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About me: "Well, I work at the most succulent plum of children's branches in New York City. The Children's Center at 42nd Street not only exists in the main branch (the one with the big stone lions out front) but we've a colorful assortment of children's authors and illustrators that stop on by. I'm a lucky fish. By the way, my opinions are entirely my own and don't represent NYPL's in the least. Got blame? Gimme gimme gimme!"
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For Thursday, September 18th 2014
Contact: Alexandra Pearson
Ninth Annual Carle Honors
Celebrating Early Literacy and the Art of the Picture Book
2014 gala to fête author/illustrator Jerry Pinkney and other luminaries in the field
On Thursday, September 18, hundreds of children’s book artists, authors and advocates will come together to celebrate The Eric Carle Museum of Picture Book Art’s ninth annual Carle Honors at Guastavino’s in New York City. This benefit gala will honor five individuals who have been instrumental in making children’s books a vibrant art form that supports art appreciation and early literacy.
When: Thursday, September 18, 2014
5:30 pm Reception with cocktails, dinner fare, and silent auction
7:15 pm Presentation of The Carle Honors
8:00 pm Dessert, coffee, and auction
9:00 pm Auction close
409 East 59th Street
New York, NY 10022
Who: Hosted by Eric and Barbara Carle, Museum co-founders
Presented by Tony and Angela DiTerlizzi
Charles and Deborah Royce, 2014 co-chairs
2014 Carle Honors honorees include:
· Artist: Jerry Pinkney – Illustrator of more than 100 books for children and winner of numerous awards, including the 2010 Caldecott Medal for The Lion and the Mouse
· Angel: Reach Out and Read – Promoters of early literacy and school readiness through programs in pediatric exam rooms nationwide; represented by Brian Gallagher and Dr. Perri Klass
· Mentor: Henrietta M. Smith – Influential children’s librarian, scholar, and author; advocate for quality and diversity in children’s literature
· Bridge: Françoise Mouly – Publisher and editorial director for TOON Books, high-quality comics for young children; art editor of The New Yorker
Why: The Carle Honors awards recognize individuals in four distinct forms: Artist, for lifelong innovation in the field; Mentor, for the editors, designers, and educators who champion the art form; Angel, for those whose generous resources make picture book art exhibitions and education programs a reality; and Bridge, for individuals who have found inspired ways to bring the art of the picture book to larger audiences through work in other fields.
For just over a decade, The Eric Carle Museum has been collecting, preserving, presenting and celebrating picture books and their illustrations with the mission to foster a love of art and reading in all ages. The only full-scale museum of its kind in the United States, The Carle was the recipient of the 2013 Commonwealth Award for Creative Learning for its exceptional demonstration of the importance of creativity and innovation to student achievement and success. In addition, The Carle has received two grants from the National Endowment for the Arts which help bring nationally acclaimed artists to local schools that normally do not have access to picture books. The Carle Honors is a key fundraiser providing critical support for the Museum’s mission and programs.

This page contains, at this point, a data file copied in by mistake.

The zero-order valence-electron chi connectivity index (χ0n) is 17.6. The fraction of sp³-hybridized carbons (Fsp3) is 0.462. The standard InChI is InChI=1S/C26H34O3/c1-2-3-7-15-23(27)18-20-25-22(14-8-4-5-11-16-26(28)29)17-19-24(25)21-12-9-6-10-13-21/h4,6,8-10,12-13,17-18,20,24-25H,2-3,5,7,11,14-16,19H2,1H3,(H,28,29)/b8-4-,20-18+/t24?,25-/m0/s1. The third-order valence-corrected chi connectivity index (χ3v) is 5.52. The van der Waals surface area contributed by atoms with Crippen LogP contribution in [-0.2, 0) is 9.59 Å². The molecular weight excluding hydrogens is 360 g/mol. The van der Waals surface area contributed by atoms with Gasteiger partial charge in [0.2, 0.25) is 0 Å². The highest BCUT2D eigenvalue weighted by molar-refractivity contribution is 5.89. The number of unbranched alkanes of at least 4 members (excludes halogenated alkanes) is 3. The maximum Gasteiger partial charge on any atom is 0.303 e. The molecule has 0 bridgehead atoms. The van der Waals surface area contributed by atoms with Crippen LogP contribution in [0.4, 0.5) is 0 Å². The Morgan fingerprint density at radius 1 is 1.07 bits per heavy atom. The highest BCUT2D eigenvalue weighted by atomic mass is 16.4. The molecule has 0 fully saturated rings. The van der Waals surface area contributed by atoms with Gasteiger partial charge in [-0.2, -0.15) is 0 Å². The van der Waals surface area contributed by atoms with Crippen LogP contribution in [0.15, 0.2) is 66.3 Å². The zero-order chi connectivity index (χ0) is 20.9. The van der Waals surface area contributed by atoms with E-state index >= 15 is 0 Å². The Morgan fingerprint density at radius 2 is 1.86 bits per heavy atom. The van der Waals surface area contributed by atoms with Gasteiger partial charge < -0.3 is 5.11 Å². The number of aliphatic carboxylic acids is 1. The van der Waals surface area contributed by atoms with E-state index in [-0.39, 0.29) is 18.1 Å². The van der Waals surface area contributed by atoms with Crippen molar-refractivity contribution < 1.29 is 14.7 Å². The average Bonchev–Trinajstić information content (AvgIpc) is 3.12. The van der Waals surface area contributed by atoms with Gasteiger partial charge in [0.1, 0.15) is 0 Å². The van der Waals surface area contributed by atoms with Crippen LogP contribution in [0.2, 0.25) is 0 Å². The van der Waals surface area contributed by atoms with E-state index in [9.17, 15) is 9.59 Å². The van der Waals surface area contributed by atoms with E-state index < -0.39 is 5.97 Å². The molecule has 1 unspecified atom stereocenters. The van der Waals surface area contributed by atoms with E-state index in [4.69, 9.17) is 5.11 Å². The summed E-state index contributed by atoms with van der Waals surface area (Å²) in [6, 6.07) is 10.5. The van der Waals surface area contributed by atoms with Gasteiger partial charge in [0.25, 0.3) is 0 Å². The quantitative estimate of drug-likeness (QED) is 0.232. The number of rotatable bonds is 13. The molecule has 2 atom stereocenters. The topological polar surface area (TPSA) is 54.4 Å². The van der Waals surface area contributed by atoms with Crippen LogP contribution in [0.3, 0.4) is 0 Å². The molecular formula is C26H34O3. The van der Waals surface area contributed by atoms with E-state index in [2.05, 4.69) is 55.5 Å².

Reservations: Individual Tickets: Patron Tickets are $600 per person, and include cocktails, dinner fare, presentation, dessert. Specially priced tickets for educators are available at $100 (includes only presentation and dessert).
Sponsor Tickets: New Individual Sponsor tickets are available for $750; sponsorship packages start at $5,000. New sponsor levels include a personal tour of The Carle’s exhibition, Madeline in New York: The Art of Ludwig Bemelmans, at the New-York Historical Society.
For more details or to purchase a sponsorship/ticket to the event, please call (413)-658-1118 or visit www.carlemuseum.org/carlehonors2014
For media credentials, additional press information and/or images, please contact Alexandra Pearson at Alexandra@rosengrouppr.com or 646-695-7048.
About The Eric Carle Museum of Picture Book Art:
The mission of The Eric Carle Museum of Picture Book Art, a non-profit organization in Amherst, MA, is to inspire a love of art and reading through picture books. The only full-scale museum of its kind in the United States, The Carle collects, preserves, presents, and celebrates picture books and picture book illustrations from around the world. In addition to underscoring the cultural, historical, and artistic significance of picture books and their art form, The Carle offers educational programs that provide a foundation for arts integration and literacy.